22 December 2012


As I write this – 22 December 2012 – I am marking the fifteenth anniversary of my diagnosis.

This anniversary thing is funny. It may be that the event itself is so marking of our lives that it will always stick with us, the moment when I went from "us" to "them" (or, more accurately from my current perspective, from "them" to "us"). It may also be that telling our stories is such an integral part of living with HIV that it would be unthinkable not to have a well-developed beginning to our stories.

22 December 1997 is the beginning of mine, the date when I went gasping to my doctor appointment and then with his note to the emergency up the hill. The date when I started discovering the solidity of my support network of friends and family, however geographically near or far. The date when I started to be dependent on the pharmaceutical industry for my life and health (and I must say they have done an excellent job so far).

The little new life that was born that day is now fifteen years old – who would have believed that? Now it is her time to come out and take her place, just like little fifteen year-old girls all over Latin America do when they take part in their quinceañera celebrations. So let me, with some concern for the cultural misappropriation and no small amount of irreverence, compare my experience of HIV to a fifteen year-old girl from somewhere south of here…

For many, the celebration begins with a mass. Okay, here I am going to have to diverge from the tradition right away: there won't be any role for the organization that just welcomed with open arms the Speaker of the Ugandan parliament who is pushing for the adoption of the latest incarnation of their new homophobic law. My celebration will have to begin, most appropriately, with gas. Yes, you would think I have been eating nothing but beans for the last fifteen years, as my intestinal fuel factory has been most productive since I started taking those meds.

At this celebration, we do find something with which I can get on board. The chambelanes, who accompany the debutante, put me in mind of those original four CD4+ cells I had when I was diagnosed. Yes, four, so you can understand why I might have doubted getting to this day all these years later. But my faithful chambelanes have stayed with me and multiplied, and I am all the better and more grateful for it.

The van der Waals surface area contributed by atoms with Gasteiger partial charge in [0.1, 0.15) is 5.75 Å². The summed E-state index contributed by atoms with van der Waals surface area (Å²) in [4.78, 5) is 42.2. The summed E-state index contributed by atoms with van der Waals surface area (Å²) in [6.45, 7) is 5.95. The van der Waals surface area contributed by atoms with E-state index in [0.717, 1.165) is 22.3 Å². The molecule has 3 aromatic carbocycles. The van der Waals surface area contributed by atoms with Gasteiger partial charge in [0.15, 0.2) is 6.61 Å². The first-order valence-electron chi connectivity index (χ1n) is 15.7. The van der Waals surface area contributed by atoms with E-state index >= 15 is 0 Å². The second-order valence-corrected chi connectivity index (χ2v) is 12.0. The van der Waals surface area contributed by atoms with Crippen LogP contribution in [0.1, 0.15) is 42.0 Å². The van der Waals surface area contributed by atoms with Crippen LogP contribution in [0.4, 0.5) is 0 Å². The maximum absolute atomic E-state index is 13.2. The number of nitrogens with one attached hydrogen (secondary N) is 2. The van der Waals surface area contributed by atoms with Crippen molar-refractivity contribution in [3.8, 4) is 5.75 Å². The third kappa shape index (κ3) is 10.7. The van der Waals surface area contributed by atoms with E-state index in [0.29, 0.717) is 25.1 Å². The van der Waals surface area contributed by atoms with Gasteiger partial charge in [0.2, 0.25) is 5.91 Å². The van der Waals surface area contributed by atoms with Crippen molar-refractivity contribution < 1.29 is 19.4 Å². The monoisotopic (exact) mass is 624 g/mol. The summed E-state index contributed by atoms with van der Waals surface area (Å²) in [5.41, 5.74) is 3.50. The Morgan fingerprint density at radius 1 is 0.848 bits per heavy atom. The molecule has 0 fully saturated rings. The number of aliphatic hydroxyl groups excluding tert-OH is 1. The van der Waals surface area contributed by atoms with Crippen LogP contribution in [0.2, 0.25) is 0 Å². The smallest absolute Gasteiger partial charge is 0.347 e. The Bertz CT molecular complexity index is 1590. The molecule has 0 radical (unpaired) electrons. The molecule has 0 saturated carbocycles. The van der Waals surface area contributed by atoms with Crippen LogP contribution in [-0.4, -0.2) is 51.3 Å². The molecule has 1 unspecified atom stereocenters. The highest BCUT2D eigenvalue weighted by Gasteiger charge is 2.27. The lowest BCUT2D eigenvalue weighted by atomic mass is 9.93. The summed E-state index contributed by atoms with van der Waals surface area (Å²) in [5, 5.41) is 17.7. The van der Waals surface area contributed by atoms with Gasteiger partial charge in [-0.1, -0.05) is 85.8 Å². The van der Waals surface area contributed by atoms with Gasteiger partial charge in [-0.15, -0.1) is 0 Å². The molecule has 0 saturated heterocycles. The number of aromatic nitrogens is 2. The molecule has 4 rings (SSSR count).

Now the Quinceañera (the girl IS the event) receives some gifts to mark this occasion. A tiara! Handily, I already have one of those – bought years ago to attend a hat party in another city (surely a tale worth telling separately), so my adoring friends and family can steer clear of Swarovski this time around. A doll – my last doll as I enter into my adulthood? Not so sure about this one, either, as I tend to prefer my humanoids living and breathing. Maybe something to look forward to as I progress into my later teens? Any dolls out there willing to make the sacrifice?

The dress! If you have seen representations of this phenomenon in the movies, it really is all about the dress! Try this movie, which I am looking forward to watching as part of my celebration this year. I'm afraid I will be like the heroine and be forced to wear a hand-me-down dress and give up on my dreams of travelling in a Hummer limo. Unlike the heroine, I am not pregnant (just wanted to put that out there to squelch any rumours), but I am probably a little less chaste as well (sorry Dad: see above notes on dolls).

The other thing I have been told of is the cake. The cake! Apparently as tall and as overdecorated as it can be, but this is really not my style either. I tend to go for complexity in the flavour, but not in the look. And I don't want to be too cake-focused, either, given those pregnancy rumours I referred to above. So it's a simple looking, complex tasting work of culinary art for me, and you may also partake if you are kind to me.

This is also apparently a time of firsts: first make-up in public, first high heels…all those things that one might associate with a grown up woman. The Wikipedia entry on this notes that many of these "firsts" are no longer firsts in a world in which we all grow up so fast. It should be no surprise, then, that this fifty-two-year-old Quinceañera doesn't have a lot of undiscovered or unexperienced things left in life either. Are your visions of my purity dashed on the rocks of reality? Mine too.

All in all, I'm looking a little less like a the picture of purity and innocence on the cusp of adulthood and a little more like a drunken and gassy drag queen stumbling out of a taxi at 5 am. At least I have my dignity!

So raise a glass to me this week to celebrate my diagnosis' coming of age. And we'll see if we can't wring another Quinceañera out of the prequel – one doesn't arrive at 4 CD4+ cells without a back story – and yet another out of the sequel, as I show no signs of fading just yet.

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